I walked into Courtroom One at the Eugene Municipal Court and sat in the middle of the many rows of benches, took off my coat and scarf, and settled in. Several other people occupied the room. One man sat near the front with someone I assumed was his attorney, and a few security guards sat in the back near another man.
“All rise for the honorable Judge Spence,” the court clerk announced. And we rose. Assistant Judge Marc Spence approached the podium, told us to be seated, and we sat.
This was my first time as a defendant in court. It was not my first parking ticket.
“Next up we have Ms. Perse and Mr. Beckett. She is pleading not guilty to a parking ticket,” the judge said. “Please come forward.”
I walked toward middle aisle and the parking officer, Nate Beckett, met me there. We each moved past the bar and sat at separate counsel tables. Neither of us had an attorney.
I smoothed out my papers with my neatly typed up defense arguing that I didn’t receive a chalk mark on my tire and therefore didn’t deserve the ticket.
But I found out quickly my argument didn’t matter.
When the judge called for evidence, Becket pulled out a sheet of paper — proof of my violation — that featured a picture of my car’s license plate, including a time stamp and latitude and longitude of where the car was parked at the time. There wasn’t any way I could prove that I was within the two-hour time limit of the zone.
The ticket I received aligns with a citywide upgrade in parking enforcement technology. This shift in the system doesn’t change the parking ordinances, but enforces them differently by eliminating chalk marks on tires and making the process entirely digital. The technology upgrades will also digitize parking permits.
I wasn’t aware of the changes, and I’m not sure other people are, either.
The City of Eugene Parking Services has considered upgrading the technology for parking and checking cars since Matthew Knight Arena was built in 2010, Parking Services Manager Jeff Petry says. The city began using a digital system for cars around the arena during events.
The change solves an issue from an April 2019 Sixth Circuit Court of Appeals ruling in Michigan that chalking cars violated the Fourth Amendment, which prohibits unreasonable searches.
“How do we modernize parking technology?” Petry says. “We’ve been gradually looking for a solution.”
On Jan. 13, the city officially rolled out bright green Chevy Volts to drive around the University of Oregon campus and the urban core of downtown, digitally marking cars.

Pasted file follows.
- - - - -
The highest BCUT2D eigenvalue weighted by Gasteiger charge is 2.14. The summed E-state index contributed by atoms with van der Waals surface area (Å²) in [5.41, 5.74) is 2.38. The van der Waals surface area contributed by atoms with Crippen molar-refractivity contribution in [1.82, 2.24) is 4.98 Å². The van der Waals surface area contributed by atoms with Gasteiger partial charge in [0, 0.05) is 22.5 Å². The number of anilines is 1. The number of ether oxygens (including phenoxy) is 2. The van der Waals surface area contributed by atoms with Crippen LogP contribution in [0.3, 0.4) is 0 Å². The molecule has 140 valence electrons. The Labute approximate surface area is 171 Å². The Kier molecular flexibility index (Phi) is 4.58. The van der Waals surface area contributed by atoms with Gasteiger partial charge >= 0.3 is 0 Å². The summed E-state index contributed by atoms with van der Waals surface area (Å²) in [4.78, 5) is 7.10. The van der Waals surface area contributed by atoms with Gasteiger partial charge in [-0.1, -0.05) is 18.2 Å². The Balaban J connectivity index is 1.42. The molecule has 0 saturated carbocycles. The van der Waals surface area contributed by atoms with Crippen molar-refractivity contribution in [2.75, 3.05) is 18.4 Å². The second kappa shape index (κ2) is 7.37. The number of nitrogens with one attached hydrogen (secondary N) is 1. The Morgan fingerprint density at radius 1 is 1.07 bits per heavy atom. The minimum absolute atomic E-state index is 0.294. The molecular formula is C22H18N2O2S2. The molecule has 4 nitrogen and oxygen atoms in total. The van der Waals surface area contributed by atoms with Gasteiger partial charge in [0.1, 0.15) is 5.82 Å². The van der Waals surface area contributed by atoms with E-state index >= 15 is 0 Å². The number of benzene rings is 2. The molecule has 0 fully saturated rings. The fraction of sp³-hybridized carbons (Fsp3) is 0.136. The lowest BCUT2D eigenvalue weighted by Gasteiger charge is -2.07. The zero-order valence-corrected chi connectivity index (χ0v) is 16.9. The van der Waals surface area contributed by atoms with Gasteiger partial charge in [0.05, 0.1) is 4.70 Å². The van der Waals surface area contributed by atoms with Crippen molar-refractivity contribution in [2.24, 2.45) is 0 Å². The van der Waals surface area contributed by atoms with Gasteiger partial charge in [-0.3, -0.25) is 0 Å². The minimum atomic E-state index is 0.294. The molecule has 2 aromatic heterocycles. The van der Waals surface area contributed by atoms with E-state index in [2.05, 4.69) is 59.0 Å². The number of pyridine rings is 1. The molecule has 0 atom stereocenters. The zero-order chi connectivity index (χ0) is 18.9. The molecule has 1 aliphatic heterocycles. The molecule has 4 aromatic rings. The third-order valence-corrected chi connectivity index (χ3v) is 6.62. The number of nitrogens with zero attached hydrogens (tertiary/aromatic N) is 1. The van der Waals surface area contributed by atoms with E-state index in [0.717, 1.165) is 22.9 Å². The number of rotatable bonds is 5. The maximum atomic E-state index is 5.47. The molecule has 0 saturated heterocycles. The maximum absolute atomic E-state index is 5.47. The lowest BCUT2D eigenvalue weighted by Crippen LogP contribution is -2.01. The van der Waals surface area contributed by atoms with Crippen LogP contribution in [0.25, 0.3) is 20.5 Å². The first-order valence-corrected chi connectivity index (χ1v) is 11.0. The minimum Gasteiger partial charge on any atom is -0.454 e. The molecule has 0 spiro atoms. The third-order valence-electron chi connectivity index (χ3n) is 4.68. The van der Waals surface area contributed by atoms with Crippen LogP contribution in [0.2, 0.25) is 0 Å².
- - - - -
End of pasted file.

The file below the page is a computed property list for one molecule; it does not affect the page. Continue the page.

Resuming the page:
This means the three-wheeled gas-powered vehicles will no longer patrol the streets, and enforcers will no longer stick their arms out the window to chalk car tires. These former parking vehicles, though small, cost the city more than $30,000 a car.
“They are also very expensive to maintain. They spend a lot of time in the shop,” Petry says.
The new cars, he says, are improvements for several reasons. They are electric, which was an important environmental component the city wanted. The new vehicles are also safer for the parking enforcer driving them and ultimately cost less at around $28,000. Since they are electric, the cost for running them is very low.
“By doing that it opens up a path for less expensive operations, and provides more worker safety,” Petry says.
Under the new digital system, a car is “chalked” by recording a photo of the rear license plate, the GPS location pinpointing the latitude and longitude and a time stamp. The GPS marker has a range of about 3.5 meters, Petry says, about the length of a small car.
When the parking enforcer drives by a car that is exceeding the time limit, the system pings the driver, who then issues a ticket. During this process, parking enforcers also check the location of the valve stem on the tire and the shadows on the car to see if it is in the same position as when it was first parked.
The system also has rules on personal information that is kept. Petry says they only keep the data for 30 days before purging it. If someone ends up with a citation, the data may take two years to disappear, as per Oregon state law, in case someone takes the ticket to court.
As of now, Petry says, the city does not have plans to send a press release to inform the public about the matter.
“All of this has been in line with what we have been communicating to our customers,” he says.
I couldn’t get out of my ticket. The judge kindly reduced my amount and explained the system had changed with what he described as “science fiction technology.”